I read a lot as a child, so I basically started imitating what I was reading. The stories weren't very original, but they were a starting place. As I got older, I became interested in film. I wrote and directed my first film about 12 years or so ago. After that, I just kept writing. I worked on a lot of scripts that were impossible to film. When I got the idea for the The Check Out, I had started writing short stories again. Instead of raising money and getting a crew, I decided to try my hand at writing it as a novel.

Where did the idea for The Check Out come from?
I had worked at a grocery store for a while, and I generally got very bored there. Stocking shelves and dealing with customers is about as mundane as it can get, so I started creating bizarre scenarios to keep myself entertained. As usually happens, all these images swirled around my head until one little thing sparked them all into a cohesive story. From there, it was just a matter of getting it all onto the page.

Which author do you most admire and why?
I enjoy Carl Hiaasen a lot, as well as Stephen King. They are giants in the industry, and I believe I have learned, and still can learn, a lot from them. One author, however, is really an inspiration. Donald Ray Pollock worked in a factory in a miserable town called Knockemstiff in Ohio. At the age of 50, he left his job, went to college, and decided to become an author. He published a book of short stories while still enrolled and a fantastically dark novel called The Devil All The Time afterwords. He really knows how to delve into a character's psyche and uses the desolate surroundings of Knockemstiff to convey a sense of hopelessness. I admire him for having the courage to jump into a business that can be so brutal, and even more so for being so good at doing it!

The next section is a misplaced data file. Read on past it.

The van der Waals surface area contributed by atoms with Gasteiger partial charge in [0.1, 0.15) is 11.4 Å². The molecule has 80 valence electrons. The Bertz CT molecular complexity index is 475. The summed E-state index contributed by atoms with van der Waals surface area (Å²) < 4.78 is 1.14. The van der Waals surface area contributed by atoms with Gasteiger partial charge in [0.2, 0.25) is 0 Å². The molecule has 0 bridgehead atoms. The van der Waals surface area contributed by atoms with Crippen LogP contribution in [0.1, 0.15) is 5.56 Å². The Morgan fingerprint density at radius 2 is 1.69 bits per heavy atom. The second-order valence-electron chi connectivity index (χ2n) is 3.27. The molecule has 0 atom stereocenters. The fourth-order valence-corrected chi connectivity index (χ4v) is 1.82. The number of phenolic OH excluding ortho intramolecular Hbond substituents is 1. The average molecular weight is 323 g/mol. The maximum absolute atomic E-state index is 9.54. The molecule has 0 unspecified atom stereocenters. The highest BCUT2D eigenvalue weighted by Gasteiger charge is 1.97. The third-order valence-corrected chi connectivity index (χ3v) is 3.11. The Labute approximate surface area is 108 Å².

What is the goal for you as a writer?
At this point, I just want to tell stories. Sure, it would be great to make a lot of money at it. Coming from indie film, though, I know exactly how unrealistic that can be. I have lots of ideas bouncing around in my head, and I want to be able to express them in ways that are as economically feasible as possible. I have a great group of filmmakers that I work with. We have mastered the art of no budget filmmaking. For projects that are larger scale, I am happy to express them on the page and let the readers have at them!

Which book has had the greatest influence on you?
I would say that The Devil All The Time has had an influence, certainly. Carl Hiaasen has also had an impact. As far as what has had the greatest influence, I'm not sure. I'm terrible at ranking these sorts of things.

Do you predominantly read e-books or paper books?
The only e-books I read are ones on how to market e-books. I don't have a Kindle or anything like that. I think that everyone who writes gets into it for one reason. Maybe they have other goals in mind, as well, but they all want to hold a physical copy of their book. It makes the process seem more legitimate somehow. I told my mom that I wrote a book, and she seemed mildly interested. When I invited her to my book signing, she understood that I had really done it. I hope physical copies never go away. There are few things as inspirational as walking into a bookstore. I'm sorry that few people are able to experience that now.

What are you working on at the moment?
I am putting the finishing touches on a short film that I directed in December. It's called "Stack Deck," as is a noir inspired tale about a man with a gambling debt that he can't pay back.

I have also just started on my second novel. It's been brewing for the past two years or so. I'm very happy to finally start writing it.

Tell us about your latest release and how we can find out more.
The Check Out is, what I call, a satirical thriller. It is about a group of shady employees at a failing grocery store. Each of them digs themselves into a financial hole that they can't crawl out of. They lie to each other, cheat, and eventually decide to steal $10,000 from the store on the same night. As you can imagine, it doesn't go so well for a few of them. It's very pulp, having been influenced by exploitation films of the 1970's. There is also a foundation in film noir, with a few nods to the genre.

You can get more information about The Check Out at: or

You can purchase a copy at my Amazon page:

It is also available at Barnes and Noble, Smashwords, Itunes, and Leafless